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Tales of Adventure Blog

Disturb us, Lord, when
We are too pleased with ourselves,
When our dreams have come true
Because we dreamed too little,
When we arrived safely
Because we sailed too close to the shore.

Disturb us, Lord, when
with the abundance of things we possess
We have lost our thirst
For the waters of life;
Having fallen in love with life,
We have ceased to dream of eternity
And in our efforts to build a new earth,
We have allowed our vision
Of the new Heaven to dim.

Disturb us, Lord, to dare more boldly,
To venture on wilder seas
Where storms will show Your mastery;
Where losing sight of land,
We shall find the stars.

We ask you to push back
The horizons of our hopes;
And to push back the future
In strength, courage, hope, and love.

This we ask in the name of our Captain,
Who is Jesus Christ.

 

Filtering by Tag: Duke Divinity

Un-Famous at Seattle Pacific University

Matthew Overton

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A few weeks ago I was able to attend a gathering at Seattle Pacific University called UnFamous. It was a gathering of institutional leaders (seminaries, colleges, foundations), social enterprise practitioners, and other folks with varying degrees of interest in whether or not the church can serve as an effective vehicle/partner for social enterprise from a faith based perspective. It was a good use of time.

The gathering was something I had instigated because a local trust, the Murdock Trust, had offered out loud in front of me to host such a gathering. I called them up a while later and asked if they were serious about that offering. When they said they were, I acknowledged that I was not such a person to lead that gathering, but that I knew people who were and the ball started rolling. The ball eventually stopped in Seattle with a gathering of about 55 folks.

There were three main components to the gathering. Key partners listened to the overall conversations going on and gave plenary sessions (20-25 minutes) on what they were digesting. Practitioners of social enterprise delivered 10 minute Ted Talks about their particular expressions of social enterprise in the church. There were also break out groups on the last day where we tried to decide what the action points for this kind of movement needed to be going forward.

There are several things you should know about this gathering:

1.) It was one of the first of its kind and it signals that the conversation about social enterprise in the church is starting to gain traction. I do not recall a time I felt less isolated as a faith based practitioner of social enterprise than at this gathering. There are many Christian ministries that gather around helping people talk about faith and work, there are not a lot actually combining the two. This kind of work is well off the maps of many faith based institutions…and it shouldn’t be.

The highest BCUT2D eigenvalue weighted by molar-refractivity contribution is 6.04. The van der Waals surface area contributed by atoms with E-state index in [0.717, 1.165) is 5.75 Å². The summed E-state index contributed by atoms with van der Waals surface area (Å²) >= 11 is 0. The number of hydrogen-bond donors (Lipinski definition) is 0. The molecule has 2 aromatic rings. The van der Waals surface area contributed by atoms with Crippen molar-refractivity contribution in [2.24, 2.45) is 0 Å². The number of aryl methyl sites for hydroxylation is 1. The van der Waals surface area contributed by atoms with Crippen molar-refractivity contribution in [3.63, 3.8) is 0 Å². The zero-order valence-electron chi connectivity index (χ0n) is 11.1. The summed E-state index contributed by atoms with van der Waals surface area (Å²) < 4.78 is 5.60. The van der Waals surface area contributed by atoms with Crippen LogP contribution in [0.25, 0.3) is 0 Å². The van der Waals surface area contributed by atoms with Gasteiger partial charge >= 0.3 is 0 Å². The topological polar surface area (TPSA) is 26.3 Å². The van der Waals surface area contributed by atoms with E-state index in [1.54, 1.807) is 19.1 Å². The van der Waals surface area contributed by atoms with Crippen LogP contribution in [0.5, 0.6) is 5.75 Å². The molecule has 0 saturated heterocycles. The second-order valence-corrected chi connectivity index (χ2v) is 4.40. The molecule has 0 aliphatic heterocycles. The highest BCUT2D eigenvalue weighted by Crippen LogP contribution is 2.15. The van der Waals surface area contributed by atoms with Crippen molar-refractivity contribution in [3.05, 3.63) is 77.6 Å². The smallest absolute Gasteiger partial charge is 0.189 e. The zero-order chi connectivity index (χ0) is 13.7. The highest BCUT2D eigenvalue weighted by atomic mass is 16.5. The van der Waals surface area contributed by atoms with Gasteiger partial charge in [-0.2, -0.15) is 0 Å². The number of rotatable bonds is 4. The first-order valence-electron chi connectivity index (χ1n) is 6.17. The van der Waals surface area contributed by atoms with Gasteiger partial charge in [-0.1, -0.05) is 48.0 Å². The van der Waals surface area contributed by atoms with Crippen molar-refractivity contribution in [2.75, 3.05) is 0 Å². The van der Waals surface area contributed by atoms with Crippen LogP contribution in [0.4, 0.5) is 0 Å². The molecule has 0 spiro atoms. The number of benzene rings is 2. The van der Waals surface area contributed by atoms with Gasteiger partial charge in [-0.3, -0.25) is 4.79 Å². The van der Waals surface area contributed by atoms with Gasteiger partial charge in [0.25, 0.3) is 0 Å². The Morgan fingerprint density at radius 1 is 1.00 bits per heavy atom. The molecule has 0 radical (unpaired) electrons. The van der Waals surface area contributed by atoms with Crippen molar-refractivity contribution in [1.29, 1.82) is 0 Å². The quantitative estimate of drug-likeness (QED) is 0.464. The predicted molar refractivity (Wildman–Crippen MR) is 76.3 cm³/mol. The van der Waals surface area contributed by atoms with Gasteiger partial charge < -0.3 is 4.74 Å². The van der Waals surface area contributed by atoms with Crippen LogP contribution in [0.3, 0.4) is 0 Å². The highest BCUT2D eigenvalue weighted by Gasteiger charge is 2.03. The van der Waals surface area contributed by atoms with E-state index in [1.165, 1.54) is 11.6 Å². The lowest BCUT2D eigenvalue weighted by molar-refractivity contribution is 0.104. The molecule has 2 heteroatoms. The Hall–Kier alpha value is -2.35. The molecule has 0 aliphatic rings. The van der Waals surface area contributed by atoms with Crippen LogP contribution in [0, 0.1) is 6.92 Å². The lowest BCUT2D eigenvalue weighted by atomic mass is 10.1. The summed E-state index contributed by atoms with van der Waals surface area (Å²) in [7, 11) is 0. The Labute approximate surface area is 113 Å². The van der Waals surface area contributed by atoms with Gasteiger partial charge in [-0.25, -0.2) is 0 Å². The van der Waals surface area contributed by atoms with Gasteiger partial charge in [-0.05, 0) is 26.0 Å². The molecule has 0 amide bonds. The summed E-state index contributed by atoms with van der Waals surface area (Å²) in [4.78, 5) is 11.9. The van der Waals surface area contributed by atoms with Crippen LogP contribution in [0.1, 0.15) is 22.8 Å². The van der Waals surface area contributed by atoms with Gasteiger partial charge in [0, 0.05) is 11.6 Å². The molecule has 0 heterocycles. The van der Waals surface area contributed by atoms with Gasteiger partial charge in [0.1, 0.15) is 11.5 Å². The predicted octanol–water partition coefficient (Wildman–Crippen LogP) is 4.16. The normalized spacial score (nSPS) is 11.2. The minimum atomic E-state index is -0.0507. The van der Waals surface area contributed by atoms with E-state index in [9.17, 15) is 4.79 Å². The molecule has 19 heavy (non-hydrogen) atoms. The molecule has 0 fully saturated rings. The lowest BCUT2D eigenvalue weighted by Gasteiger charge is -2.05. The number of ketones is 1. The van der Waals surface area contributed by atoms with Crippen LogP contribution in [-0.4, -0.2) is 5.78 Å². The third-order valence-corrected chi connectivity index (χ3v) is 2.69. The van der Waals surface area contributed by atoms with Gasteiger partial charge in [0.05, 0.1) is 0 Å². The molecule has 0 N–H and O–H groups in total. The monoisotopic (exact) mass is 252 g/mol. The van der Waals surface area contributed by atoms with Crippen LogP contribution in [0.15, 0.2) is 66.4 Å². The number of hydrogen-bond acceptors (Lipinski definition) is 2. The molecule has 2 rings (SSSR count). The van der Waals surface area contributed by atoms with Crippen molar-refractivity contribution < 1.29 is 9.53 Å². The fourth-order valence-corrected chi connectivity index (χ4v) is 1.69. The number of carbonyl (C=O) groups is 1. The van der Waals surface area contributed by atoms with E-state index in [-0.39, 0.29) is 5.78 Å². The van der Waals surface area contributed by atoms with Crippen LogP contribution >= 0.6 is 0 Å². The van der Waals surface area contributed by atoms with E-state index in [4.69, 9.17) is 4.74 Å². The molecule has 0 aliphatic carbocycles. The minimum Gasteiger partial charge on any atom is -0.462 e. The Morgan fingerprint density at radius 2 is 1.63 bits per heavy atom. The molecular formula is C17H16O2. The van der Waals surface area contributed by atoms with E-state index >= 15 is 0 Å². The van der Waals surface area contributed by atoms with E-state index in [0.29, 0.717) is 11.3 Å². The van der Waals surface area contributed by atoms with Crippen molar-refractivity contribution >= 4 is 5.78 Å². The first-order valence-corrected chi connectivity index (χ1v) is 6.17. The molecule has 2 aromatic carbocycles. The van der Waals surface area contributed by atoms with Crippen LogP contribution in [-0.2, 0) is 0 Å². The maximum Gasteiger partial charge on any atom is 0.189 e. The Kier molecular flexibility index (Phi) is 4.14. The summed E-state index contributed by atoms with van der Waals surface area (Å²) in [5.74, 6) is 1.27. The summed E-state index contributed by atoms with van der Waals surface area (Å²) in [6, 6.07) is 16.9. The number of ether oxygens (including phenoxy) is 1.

2.) It was diverse. We had a good representation of race, gender, socio-economic status. This produced respectful but intense conversations about a whole variety of topics. Some people in the room disagreed about the nature of reconciliation. There was some tension between various minority groups with one another. There were thick discussions about access to capital for minorities and divergent contexts when it comes to churches thinking about social enterprise. We even delved into reparations late one evening. Yet, despite all that difference (and I am sure there was much conversation that I was rightfully not privy to as a white dude) those conversations were done well, I think, in the spirit of the gospel. No one was treated as enemy, but truths were told. Good work was done.

3.) Secondary Diversity- There was also a clear sense of diversity in terms of economics and even defining social enterprise. A number of folks disagreed about what to call this kind of faith based work. Some called it “redemptive entrepreneurship”. Others called it, “Christian social enterprise”. Some folks felt that they didn’t want any sort of separate Christian terminology applied to social entrepreneurship at all. They simply felt that Christians need to simply engage the good work that God is doing in the world and that as long as it is good, why should we put our separate label on it. I share some of these same suspicions, but not all of them. We also had differing senses about what social enterprise even means. Is it for-profit, non-profit, etc? Must it be overtly social justice oriented or simply seeking the betterment of all with a justice bent?

4.) It was fruitful- As I mentioned earlier, people that do the work that I do often feel pretty isolated in their work. For the past 5 years I have often felt that while I knew others were out there doing similar work, I didn’t know exactly where they were. Many times I initiated conversations with various economic networks and foundations in the church, and even donors, and I found them to be confused by what I was talking about. The idea that you could do ministry and business as the same vehicle was foreign to them. So, while the diversity of the gathering produced some tension and loving conflict and while it felt a little all over the place at times, it did manage to connect previously isolated networks. This was liberating and exciting. It was thrilling to see the diverse expressions of social enterprise within the church.